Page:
The results we have at the end of this post are not what I expected, but kobolds are sneaky and unpredictable by nature. And the winner is…
Real Steel has been around for over two years and 24 installments. Although I’ve done my best to act on suggestions, I haven’t been able to get to them all. In part, this is because I have received so many suggestions, and also because I have the practical matter of Real Steel projects needing to fit in with what I have going on in the shop.
So this time I’ll make sure I create what the kobolds ask for. Here are some projects I’d like to try. Simply vote for the one you’d most like to see. And if you like, add some suggestions about where you’d like to see the project go. Whichever weapon receives the most votes gets made, and I’ll video document the whole thing from start to finish; forging, grinding, heat treating, hafting, and testing—you will see it all.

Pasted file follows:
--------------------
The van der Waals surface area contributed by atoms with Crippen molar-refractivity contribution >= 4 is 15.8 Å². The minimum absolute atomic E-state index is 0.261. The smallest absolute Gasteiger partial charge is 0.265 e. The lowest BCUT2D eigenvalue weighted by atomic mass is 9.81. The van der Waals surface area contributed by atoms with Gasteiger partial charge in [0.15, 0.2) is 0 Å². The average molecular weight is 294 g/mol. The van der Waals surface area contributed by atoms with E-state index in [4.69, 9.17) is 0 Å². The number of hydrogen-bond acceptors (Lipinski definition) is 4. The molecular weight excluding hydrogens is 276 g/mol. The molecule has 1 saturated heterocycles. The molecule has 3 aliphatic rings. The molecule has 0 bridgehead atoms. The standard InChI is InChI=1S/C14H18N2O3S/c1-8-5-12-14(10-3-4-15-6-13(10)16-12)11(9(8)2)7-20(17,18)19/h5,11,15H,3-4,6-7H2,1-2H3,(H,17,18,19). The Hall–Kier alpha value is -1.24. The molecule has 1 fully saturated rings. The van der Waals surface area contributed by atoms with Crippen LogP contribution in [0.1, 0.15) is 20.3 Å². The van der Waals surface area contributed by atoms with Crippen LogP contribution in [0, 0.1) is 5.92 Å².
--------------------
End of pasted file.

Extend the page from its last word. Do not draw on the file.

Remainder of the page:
The tetsu-ken, or tekkan, is a little-known swordlike weapon from feudal Japan. The originals were mostly wakizashi-sized and appeared to be a wakizashi, but were made of iron rather than steel and had no edge.
Bladesmith Todd Gdula’s brick-smashing moon hammer video is one of the high points of his Real Steel series here at KQ.com. Now that brick-smashing power can be yours — and you’ll be giving to a worthy cause.
Todd has generously donated one of his moon hammers for auction at eBay, with all proceeds after shipping costs (USA only) going to help Christina Stiles get to Gen Con. He says these typically go for $125 and bidding is currently at $20.
If you win, be sure and send us a photo of you holding your mighty hammer aloft in triumph.
Check out the video of the moon hammer in action…
In the past, we covered forge welding as it relates to Damascus steel here. But forge welding can be used to stick hot steel together in lots of different ways. San Mai is a Japanese technique now in widespread use in Japanese style and non-Japanese style knives. It translates to “three layers.”
Gimme the Steel Sammich, Extra Flux, Hold the Fries
San Mai steel is three layers forge welded together. The two outer layers are of the same type and often referred to as the jacket (bread) and the middle layer is referred to as the core (meat). Like Damascus steel, I make San Mai by MIG welding the layers together at the corners (this layered bar is called a billet) and welding a steel bar to the billet for ease of handling without tongs during the forging and forge welding process. Unlike Damascus, San Mai is not folded.